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Integrated bioinformatics analysis for the screening of hub genes and therapeutic drugs in ovarian cancer.

ABSTRACT: BACKGROUND:Ovarian cancer (OC) ranks fifth as a cause of gynecological cancer-associated death globally. Until now, the molecular mechanisms underlying the tumorigenesis and prognosis of OC have not been fully understood. This study aims to identify hub genes and therapeutic drugs involved in OC. METHODS:Four gene expression profiles (GSE54388, GSE69428, GSE36668, and GSE40595) were downloaded from the Gene Expression Omnibus (GEO), and the differentially expressed genes (DEGs) in OC tissues and normal tissues with an adjusted P-value ?1.0 were first identified by GEO2R and FunRich software. Next, Gene Ontology (GO) and Kyoto Encyclopaedia of Genes and Genomes (KEGG) analyses were performed for functional enrichment analysis of these DEGs. Then, the hub genes were identified by the cytoHubba plugin and the other bioinformatics approaches including protein-protein interaction (PPI) network analysis, module analysis, survival analysis, and miRNA-hub gene network construction was also performed. Finally, the GEPIA2 and DGIdb databases were utilized to verify the expression levels of hub genes and to select the candidate drugs for OC, respectively. RESULTS:A total of 171 DEGs were identified, including 114 upregulated and 57 downregulated DEGs. The results of the GO analysis indicated that the upregulated DEGs were mainly involved in cell division, nucleus, and protein binding, whereas the biological functions showing enrichment in the downregulated DEGs were mainly negative regulation of transcription from RNA polymerase II promoter, protein complex and apicolateral plasma membrane, and glycosaminoglycan binding. As for the KEGG-pathway, the upregulated DEGs were mainly associated with metabolic pathways, biosynthesis of antibiotics, biosynthesis of amino acids, cell cycle, and HTLV-I infection. Additionally, 10 hub genes (KIF4A, CDC20, CCNB2, TOP2A, RRM2, TYMS, KIF11, BIRC5, BUB1B, and FOXM1) were identified and survival analysis of these hub genes showed that OC patients with the high-expression of CCNB2, TYMS, KIF11, KIF4A, BIRC5, BUB1B, FOXM1, and CDC20 were statistically more likely to have poorer progression free survival. Meanwhile, the expression levels of the hub genes based on GEPIA2 were in accordance with those based on GEO. Finally, DGIdb database was used to identify 62 small molecules as the potentially targeted drugs for OC treatment. CONCLUSIONS:In summary, the data may produce new insights regarding OC pathogenesis and treatment. Hub genes and candidate drugs may improve individualized diagnosis and therapy for OC in future.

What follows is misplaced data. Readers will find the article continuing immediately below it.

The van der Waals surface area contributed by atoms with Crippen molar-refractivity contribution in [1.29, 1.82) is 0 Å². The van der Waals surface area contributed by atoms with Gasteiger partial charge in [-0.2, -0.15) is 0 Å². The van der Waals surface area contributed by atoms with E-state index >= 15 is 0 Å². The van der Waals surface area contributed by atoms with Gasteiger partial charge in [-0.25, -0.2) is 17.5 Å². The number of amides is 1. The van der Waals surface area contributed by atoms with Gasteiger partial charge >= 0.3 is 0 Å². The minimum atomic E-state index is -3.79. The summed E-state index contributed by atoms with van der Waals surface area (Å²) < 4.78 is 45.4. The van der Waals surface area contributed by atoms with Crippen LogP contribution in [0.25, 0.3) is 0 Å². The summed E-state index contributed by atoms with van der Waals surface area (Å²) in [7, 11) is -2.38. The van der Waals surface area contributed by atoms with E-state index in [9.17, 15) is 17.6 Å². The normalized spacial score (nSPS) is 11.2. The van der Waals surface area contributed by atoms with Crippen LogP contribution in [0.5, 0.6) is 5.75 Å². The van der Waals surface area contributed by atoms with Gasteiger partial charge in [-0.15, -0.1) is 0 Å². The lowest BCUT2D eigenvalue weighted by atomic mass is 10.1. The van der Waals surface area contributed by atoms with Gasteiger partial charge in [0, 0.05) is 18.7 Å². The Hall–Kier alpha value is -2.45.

PROVIDER: S-EPMC6986075 | BioStudies | 2020-01-01

REPOSITORIES: biostudies

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